This is something of a golden age for pop culture-themed art books. It seems like every week, a new volume comes on the market that illuminates some aspect of the history of popular art. In fact, there's so many great titles out there right now that it can be tough to figure out which are worth your time -- so we figured it would be a good idea to shine the ComicsAlliance spotlight on a few of the best things we've recently read.
The Noble Approach: Maurice Noble And The Zen Of Animation Design is a sweeping retrospective of Maurice Noble's art and legacy. It also offers a thought-provoking treatise on principles of animation design, compiled by author Tod Polson from Noble's notes.
When it was first announced that Disney was purchasing Marvel, the minds of many fans leapt immediately to the possibility of a Disney-Pixar animated Marvel movie. We're sorta getting that in November with 'Big Hero 6' but as that movie approaches, it's become very clear that it's not really much of Marvel movie at all, other than being loosely based on the obscure 90s comic. What fans really want to know is if we'll ever see a Disney or Pixar animated movie in the Marvel Cinematic Universe. John Lasseter, who runs both Disney Animation and Pixar, has your answer: no.
Comic-Con attendees who kept their eyes peeled may have been lucky enough to snag a copy of the first volume in Fantagraphics Books' series of reprints of Don Rosa's Uncle Scrooge and Donald Duck comics, The Son of the Sun. (Some even got signed copies!)
Everyone else will have to wait until the book is available next month to get their hands on it, but Fantagraphics has at least given readers a taste of what they'll be getting. Check out a 17-page preview of the crisp, colorful, chronological reprints of Rosa's comics, which date back to 1987, after the jump.
The Cup O' Joe panel at San Diego Comic-Con on Saturday featured one of the biggest announcements of the weekend as Marvel unveiled the creative teams for its first three all-new Star Wars comics. The new books have been hotly anticipated since plans for Marvel Star Wars books were first announced back in January.
Kieron Gillen and Salvador Larroca will team for a Darth Vader ongoing series; Mark Waid and Terry Dodson will author a five-issue Princess Leia mini series; and Jason Aaron and John Cassaday have been named as the creative team for a Star Wars ongoing series. The three series will launch through the first quarter of 2015.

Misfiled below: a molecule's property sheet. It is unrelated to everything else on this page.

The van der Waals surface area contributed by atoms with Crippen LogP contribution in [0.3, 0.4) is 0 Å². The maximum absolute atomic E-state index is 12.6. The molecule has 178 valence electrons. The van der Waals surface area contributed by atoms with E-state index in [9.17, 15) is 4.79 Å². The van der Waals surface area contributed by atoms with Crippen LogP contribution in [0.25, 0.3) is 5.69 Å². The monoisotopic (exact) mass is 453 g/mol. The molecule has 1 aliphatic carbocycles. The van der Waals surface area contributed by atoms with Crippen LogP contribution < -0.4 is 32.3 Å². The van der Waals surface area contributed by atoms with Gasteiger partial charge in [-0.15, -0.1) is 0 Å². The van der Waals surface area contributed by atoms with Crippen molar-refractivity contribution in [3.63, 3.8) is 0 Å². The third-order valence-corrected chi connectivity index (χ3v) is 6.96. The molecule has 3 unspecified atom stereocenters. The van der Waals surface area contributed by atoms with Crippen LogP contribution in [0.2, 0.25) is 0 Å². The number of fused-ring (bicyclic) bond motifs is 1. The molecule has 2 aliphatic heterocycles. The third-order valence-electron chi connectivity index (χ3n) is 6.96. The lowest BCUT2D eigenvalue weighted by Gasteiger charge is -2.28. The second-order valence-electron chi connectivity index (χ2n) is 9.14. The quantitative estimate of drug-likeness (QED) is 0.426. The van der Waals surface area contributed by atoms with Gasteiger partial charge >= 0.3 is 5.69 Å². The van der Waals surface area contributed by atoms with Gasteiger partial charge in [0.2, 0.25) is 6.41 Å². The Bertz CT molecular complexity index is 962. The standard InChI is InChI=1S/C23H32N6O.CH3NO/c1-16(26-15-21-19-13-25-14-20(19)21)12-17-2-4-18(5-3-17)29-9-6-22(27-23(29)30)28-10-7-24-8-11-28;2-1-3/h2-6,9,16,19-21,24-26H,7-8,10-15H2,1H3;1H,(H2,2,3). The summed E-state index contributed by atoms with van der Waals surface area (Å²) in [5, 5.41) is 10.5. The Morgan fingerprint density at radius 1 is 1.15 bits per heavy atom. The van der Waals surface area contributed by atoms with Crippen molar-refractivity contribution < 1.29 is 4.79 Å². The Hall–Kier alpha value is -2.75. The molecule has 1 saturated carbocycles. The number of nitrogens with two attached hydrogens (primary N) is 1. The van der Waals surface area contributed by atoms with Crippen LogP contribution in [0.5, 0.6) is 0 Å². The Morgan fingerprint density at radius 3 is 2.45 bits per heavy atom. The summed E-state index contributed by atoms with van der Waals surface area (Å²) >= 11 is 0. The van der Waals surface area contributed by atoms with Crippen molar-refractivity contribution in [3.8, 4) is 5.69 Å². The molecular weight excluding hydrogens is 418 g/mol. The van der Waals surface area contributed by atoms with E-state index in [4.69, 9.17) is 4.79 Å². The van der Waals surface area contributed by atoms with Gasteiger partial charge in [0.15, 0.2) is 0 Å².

Just about one year to the day since Disney Television Animation's Phineas and Ferb enjoyed a visit from the heroes of Marvel Comics -- or an epic crossover event, if you like -- Dan Povenmire and Jeff "Swampy" Marsh' critically acclaimed and very popular musical comedy series will be the first to mashup with Star Wars since creator George Lucas' company was acquired by Disney last year.
Premiering next Saturday, July 26, on Disney XD, Phineas and Ferb: Star Wars takes place in what the studio actually terms "an alternate universe" in which the title characters and their supporting players inhabit the iconic roles of Star Wars Episode IV: A New Hope.
The promotional machine for Disney's big, animated fall film Big Hero 6 has really started ramping up with the announcement of the various voice cast members and a brand new trailer.
An odd quirk of the promotion for the film has been that it doesn't seem to mention Marvel Comics even one time, though the concept, characters and title come from a Marvel team that spun out of Alpha Flight and had a few mini-series over the years. Now it looks like Marvel's not even going to publish one of the comics that tie into Big Hero 6, a manga by Haruki Ueno. It's going to be in Kodansha's Magazine Special instead.
I have some complicated feelings about Big Hero 6, the forthcoming computer-animated Disney movie based on an obscure Marvel superhero concept. It seems like a weird choice for a Disney movie to begin with; a lot of the Japanese characters are no longer Japanese; and wasn't the whole deal with white comic creators appropriating Japanese culture to make Japanese superheroes sort of weirdly fetishistic to begin with?
But I've set all that aside for a couple of minutes to judge the new Big Hero 6 trailer on its own merits, and here's the good news; it's enormously charming. Surprise surprise, the people who brought you Frozen and the people who brought you The Avengers have a potential smash hit on their hands.
Disney has finally confirmed the voice cast for Big Hero 6, its big feature-length animated release for the year -- and also released a new TV spot for the movie. Big Hero 6 is notable for being the fifth film in 2014 to be based on Marvel superheroes -- though it's an even more fringe concept than Guardians Of The Galaxy.
In the comic, Big Hero 6 is a Japanese superhero team created by Steven T. Seagle and Duncan Rouleau, and first brought to the page in their own mini series by Scott Lobdell and Gus Vasquez. The movie moves the characters out of the Marvel Universe -- and out of Japan, kinda.
Ever since Fantagraphics started up their collection of Floyd Gottfredson's Mickey Mouse strips, I've been looking forward to finally getting to read "Mickey Outwits The Phantom Blot." This was the story that I'd heard of even when I wasn't paying attention to Disney comics from the '30s, the influential saga that provided Mickey with his most intriguing villain, and one that returned again and again over the years and inspired creators like Osamu Tezuka. It came with a pretty solid reputation, and when I finally got to it in the latest hardcover, I've got to admit that it lived up to it. It's every bit as exciting as I'd hoped it would be.
Unfortunately, it's collected in a book alongside some of the most grotesquely offensive stories that I've ever read. That's the sort of thing that spoils the experience a bit, even when you're making allowances for the time.
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